Cord Cutting Is A Real Thing

Some cable analysts think that as many as 10 percent of existing American cable subscribers will give up their subscriptions in favor of alternative television platforms by 2011. Now, a more conservative firm’s said they think it’ll be 4 percent by the end of the year and 10 percent by the end of 2015. And while the number of cable subscriptions may keep growing, it won’t be proportional to the overall growth of the potential market

The industry reversed the first-ever declines in the second and third quarters of 2010 to produce a small overall increase for the full year. The modest subscriber gain was neither convincing enough to dispatch the threat of cord cutting nor dismiss the impact of over-the-top substitution. At the end of 2010, we estimate 84.9% of the occupied U.S. households subscribed to a multichannel package after eliminating the overlap of customers with multiple subscriptions. The year-over-year dip from nearly 86% at the end of 2009 illustrates the potential peak in multichannel penetration.

Though we forecast continued absolute growth in subscribers, the pace is not expected to keep up with occupied household formation, leading to a long-term decline in penetrations for multichannel services. OTT substitution is the primary agent in the expected declines in traditional cable, DBS and telco video penetration. SNL Kagan estimates multichannel substitution via OTT delivery will grow from 2.5 million households at the end of 2010 to 12.1 million homes by 2015. The OTT substitution estimates account for nearly 10% of the occupied homes in the U.S. in the five-year forecast.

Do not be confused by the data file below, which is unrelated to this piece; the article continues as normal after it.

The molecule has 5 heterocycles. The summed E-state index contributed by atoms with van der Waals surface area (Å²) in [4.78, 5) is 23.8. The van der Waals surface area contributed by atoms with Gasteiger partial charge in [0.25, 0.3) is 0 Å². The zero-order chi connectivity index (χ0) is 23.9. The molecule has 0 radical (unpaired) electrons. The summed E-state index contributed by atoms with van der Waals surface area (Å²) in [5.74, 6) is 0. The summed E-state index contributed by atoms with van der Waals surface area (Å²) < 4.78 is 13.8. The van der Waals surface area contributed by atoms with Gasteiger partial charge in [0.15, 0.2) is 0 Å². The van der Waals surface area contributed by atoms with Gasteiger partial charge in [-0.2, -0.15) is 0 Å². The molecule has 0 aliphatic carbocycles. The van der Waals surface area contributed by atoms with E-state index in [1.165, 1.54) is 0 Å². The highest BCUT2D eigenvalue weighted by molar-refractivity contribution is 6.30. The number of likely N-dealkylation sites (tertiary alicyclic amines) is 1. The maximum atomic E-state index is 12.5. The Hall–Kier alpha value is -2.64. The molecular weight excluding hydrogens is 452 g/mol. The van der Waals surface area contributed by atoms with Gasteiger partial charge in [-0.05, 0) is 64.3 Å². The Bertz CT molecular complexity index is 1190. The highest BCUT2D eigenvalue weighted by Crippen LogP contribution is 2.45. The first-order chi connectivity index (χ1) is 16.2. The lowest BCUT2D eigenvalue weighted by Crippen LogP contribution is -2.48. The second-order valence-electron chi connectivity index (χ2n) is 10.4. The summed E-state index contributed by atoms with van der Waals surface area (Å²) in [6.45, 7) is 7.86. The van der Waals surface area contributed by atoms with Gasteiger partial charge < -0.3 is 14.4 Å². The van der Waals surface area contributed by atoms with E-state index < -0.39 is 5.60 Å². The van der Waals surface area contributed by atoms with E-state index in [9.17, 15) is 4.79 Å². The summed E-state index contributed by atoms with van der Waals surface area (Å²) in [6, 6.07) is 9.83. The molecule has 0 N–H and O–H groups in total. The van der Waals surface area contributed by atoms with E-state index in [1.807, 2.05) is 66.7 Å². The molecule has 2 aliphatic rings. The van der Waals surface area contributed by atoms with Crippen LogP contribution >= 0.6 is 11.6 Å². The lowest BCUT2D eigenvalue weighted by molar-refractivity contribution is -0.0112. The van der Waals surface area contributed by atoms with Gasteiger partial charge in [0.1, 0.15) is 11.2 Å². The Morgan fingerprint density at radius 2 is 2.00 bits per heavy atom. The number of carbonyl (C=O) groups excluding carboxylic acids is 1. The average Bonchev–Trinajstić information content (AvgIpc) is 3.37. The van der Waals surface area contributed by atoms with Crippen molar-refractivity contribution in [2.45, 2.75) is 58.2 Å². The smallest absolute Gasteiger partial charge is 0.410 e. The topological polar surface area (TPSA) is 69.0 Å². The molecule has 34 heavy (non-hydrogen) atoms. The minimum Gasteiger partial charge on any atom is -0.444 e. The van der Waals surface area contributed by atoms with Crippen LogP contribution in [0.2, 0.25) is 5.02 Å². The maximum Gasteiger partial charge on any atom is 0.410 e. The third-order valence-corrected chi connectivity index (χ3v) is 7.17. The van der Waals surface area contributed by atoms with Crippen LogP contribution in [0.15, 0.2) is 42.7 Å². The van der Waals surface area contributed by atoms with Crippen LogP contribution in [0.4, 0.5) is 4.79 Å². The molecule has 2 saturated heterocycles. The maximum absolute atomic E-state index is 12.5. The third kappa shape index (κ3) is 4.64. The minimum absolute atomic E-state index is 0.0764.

We’re at a moment of upheaval. The Parents Television Council’s filing briefs in cases challenging cable bundling. Even as alternatives to cable like Netflix get more popular, folks are complaining about the price increases that the company needs to support the contracts for content it’s renegotiating and attempting to expand, and we’re seeing the emergence of an actual competitive market in the alternatives to cable, as Amazon starts signing non-exclusive content contracts. I don’t know what the new landscape’s going to look like, or what company and technologies are going to win out, or where prices for content are going to land, which is part of what’s both exciting and frustrating about the moment that we’re living in. But if I were a cable company, I’d be very, very interested in giving my customers the impression that I was attentive to their concerns about price, customer service, and technological innovation to buy myself as much time as possible before cord-cutting hits hard and accelerates further.